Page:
A portable music device doesn't need to cost hundreds of dollars or start with "i" to play your tunes in style. Samsung'sslim U3 provides all the evidence you need to show that an $89 MP3 player can deliver. With 2GB of flash space, a simple touch user interface, a handy plug-in design, and a built-in FM radio, all the bases are covered.
The size and shape of a pack of gum, the 3.4 x 1 x 0.5-inch player (ours was hot pink) easily clipped onto a pair of gym shorts (with the included attachable clip) and fit into our jeans pockets when walking around the streets of New York City. The device is also available in black, blue, green, and white.
Turning the player horizontally lets you control it. To the left, a one-inch, blue-and-black OLED screen is indented into the player, and to the right is the player's smooth, touch-sensitive control pad. You get volume up and down and shuffle keys, which also act as directional arrows within the menus. A dedicated back button lets you maneuver through menus as well. These buttons were very responsive--perhaps too responsive: Even slightly grazing them changed the song. But you can enable the Hold switch on the bottom to restrict those touch-sensitive controls. Along the edges, you'll find a retractable USB adapter, a play/pause/power button, a record/user-defined key, and a standard 3.5mm headphone jack. A blue LED indicates whether the player is on or synching. This blue light looks especially cool when playing your tunes and easily lets you locate your player in a bag.
Though the device comes with Samsung's proprietary music-synching software, we had no problem getting our music onto the device through Windows Media Player 10. Samsung's Media Studio software was easy to install, and the interface was simple for transferring songs to the device. The U3 can support MP3, OGG, ASF, and WMA files, but not AAC. The U3 organizes music by artist, album, and songs.
The included pink earbuds offered good sound clarity. The musicwas loud enough to hear over blasting gym music and a treadmill. We also tested out the FM tuner while walking around the streets of New York. We got a decent signal and could hear all of our favorite stations, but toggling through the stations was slow with the touch buttons. A dedicated radio button would have solved this problem, since we had to keep quickly pressing the shuffle buttons to move through the channels. The ten presets make toggling through your favorite bookmarked FM stations easier, though. The device's voice recorder works well for quick recordings or quotes, but the built-in mic didn't pick up sound more than five feet away.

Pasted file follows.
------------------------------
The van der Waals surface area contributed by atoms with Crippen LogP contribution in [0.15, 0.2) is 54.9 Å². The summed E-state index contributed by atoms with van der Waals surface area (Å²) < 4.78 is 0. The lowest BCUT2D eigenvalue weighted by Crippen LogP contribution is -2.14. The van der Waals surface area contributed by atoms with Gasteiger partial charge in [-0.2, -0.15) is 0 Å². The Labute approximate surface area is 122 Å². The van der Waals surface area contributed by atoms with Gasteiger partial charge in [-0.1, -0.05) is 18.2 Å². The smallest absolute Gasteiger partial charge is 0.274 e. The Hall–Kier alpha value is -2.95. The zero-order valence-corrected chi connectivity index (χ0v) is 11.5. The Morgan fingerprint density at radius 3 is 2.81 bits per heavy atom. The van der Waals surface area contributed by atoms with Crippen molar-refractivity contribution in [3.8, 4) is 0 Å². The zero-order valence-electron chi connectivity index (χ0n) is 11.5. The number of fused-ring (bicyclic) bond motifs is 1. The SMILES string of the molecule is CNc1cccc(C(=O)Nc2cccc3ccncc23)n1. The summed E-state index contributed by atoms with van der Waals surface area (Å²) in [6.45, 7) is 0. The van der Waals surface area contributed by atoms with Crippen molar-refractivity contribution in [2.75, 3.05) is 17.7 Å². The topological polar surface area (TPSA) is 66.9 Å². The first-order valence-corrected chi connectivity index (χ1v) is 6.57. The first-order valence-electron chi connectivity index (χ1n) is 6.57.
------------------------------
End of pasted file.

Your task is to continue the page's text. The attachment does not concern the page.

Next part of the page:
The rated 15-hour battery life is strong for such a small device, but the U3 fell short of that in our testing, at about 12 hours for general use; nevertheless, it will outlast Apple's shuffle any day. It charges via USB only, with its cool flip-out connector, which means traveling without your laptop is out of the question. On the other hand, we were happy not to have to carry around any extra charging cords; you can't play your music while the device is charging.
The U3 exceeded our expectations as an MP3 player and radio. As an inexpensive player, it goes beyond its call of duty with an FM tuner and a voice recorder. Its small, cool design and built-in USB interface make it perfect for those who need music without all the bells and whistles.
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